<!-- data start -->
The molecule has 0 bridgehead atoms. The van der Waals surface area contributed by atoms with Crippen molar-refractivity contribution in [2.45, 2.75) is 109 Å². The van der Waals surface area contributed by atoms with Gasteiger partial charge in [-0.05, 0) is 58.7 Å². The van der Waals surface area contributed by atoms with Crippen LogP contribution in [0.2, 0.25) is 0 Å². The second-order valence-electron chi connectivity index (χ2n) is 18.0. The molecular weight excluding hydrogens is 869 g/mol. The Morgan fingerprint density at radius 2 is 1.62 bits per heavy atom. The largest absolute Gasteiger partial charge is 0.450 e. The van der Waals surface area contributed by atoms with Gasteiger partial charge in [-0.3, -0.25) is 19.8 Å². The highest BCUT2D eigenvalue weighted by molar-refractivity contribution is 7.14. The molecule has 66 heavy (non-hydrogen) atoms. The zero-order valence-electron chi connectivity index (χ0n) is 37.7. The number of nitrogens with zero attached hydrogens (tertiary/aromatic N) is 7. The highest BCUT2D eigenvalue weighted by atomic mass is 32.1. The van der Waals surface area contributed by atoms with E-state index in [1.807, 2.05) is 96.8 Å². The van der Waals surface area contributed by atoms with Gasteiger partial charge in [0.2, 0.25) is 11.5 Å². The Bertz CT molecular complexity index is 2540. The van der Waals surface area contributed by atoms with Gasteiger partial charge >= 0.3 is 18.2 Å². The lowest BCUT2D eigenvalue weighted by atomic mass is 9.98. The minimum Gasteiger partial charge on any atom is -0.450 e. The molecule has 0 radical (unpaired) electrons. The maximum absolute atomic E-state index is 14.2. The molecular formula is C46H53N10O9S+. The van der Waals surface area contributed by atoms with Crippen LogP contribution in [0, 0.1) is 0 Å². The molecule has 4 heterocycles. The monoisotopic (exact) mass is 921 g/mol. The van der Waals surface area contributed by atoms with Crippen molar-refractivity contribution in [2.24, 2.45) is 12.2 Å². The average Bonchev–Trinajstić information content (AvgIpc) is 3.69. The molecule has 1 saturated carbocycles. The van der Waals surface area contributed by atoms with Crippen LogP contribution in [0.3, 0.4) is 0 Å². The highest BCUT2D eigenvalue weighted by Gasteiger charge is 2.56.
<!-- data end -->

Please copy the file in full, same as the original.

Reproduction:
The molecule has 0 bridgehead atoms. The van der Waals surface area contributed by atoms with Crippen molar-refractivity contribution in [2.45, 2.75) is 109 Å². The van der Waals surface area contributed by atoms with Gasteiger partial charge in [-0.05, 0) is 58.7 Å². The van der Waals surface area contributed by atoms with Crippen LogP contribution in [0.2, 0.25) is 0 Å². The second-order valence-electron chi connectivity index (χ2n) is 18.0. The molecular weight excluding hydrogens is 869 g/mol. The Morgan fingerprint density at radius 2 is 1.62 bits per heavy atom. The largest absolute Gasteiger partial charge is 0.450 e. The van der Waals surface area contributed by atoms with Gasteiger partial charge in [-0.3, -0.25) is 19.8 Å². The highest BCUT2D eigenvalue weighted by molar-refractivity contribution is 7.14. The molecule has 66 heavy (non-hydrogen) atoms. The zero-order valence-electron chi connectivity index (χ0n) is 37.7. The number of nitrogens with zero attached hydrogens (tertiary/aromatic N) is 7. The highest BCUT2D eigenvalue weighted by atomic mass is 32.1. The van der Waals surface area contributed by atoms with E-state index in [1.807, 2.05) is 96.8 Å². The van der Waals surface area contributed by atoms with Gasteiger partial charge in [0.2, 0.25) is 11.5 Å². The Bertz CT molecular complexity index is 2540. The van der Waals surface area contributed by atoms with Gasteiger partial charge >= 0.3 is 18.2 Å². The lowest BCUT2D eigenvalue weighted by atomic mass is 9.98. The minimum Gasteiger partial charge on any atom is -0.450 e. The molecule has 0 radical (unpaired) electrons. The maximum absolute atomic E-state index is 14.2. The molecular formula is C46H53N10O9S+. The van der Waals surface area contributed by atoms with Crippen LogP contribution in [0, 0.1) is 0 Å². The molecule has 4 heterocycles. The monoisotopic (exact) mass is 921 g/mol. The van der Waals surface area contributed by atoms with Crippen molar-refractivity contribution in [2.24, 2.45) is 12.2 Å². The average Bonchev–Trinajstić information content (AvgIpc) is 3.69. The molecule has 1 saturated carbocycles. The van der Waals surface area contributed by atoms with Crippen LogP contribution in [0.3, 0.4) is 0 Å². The highest BCUT2D eigenvalue weighted by Gasteiger charge is 2.56.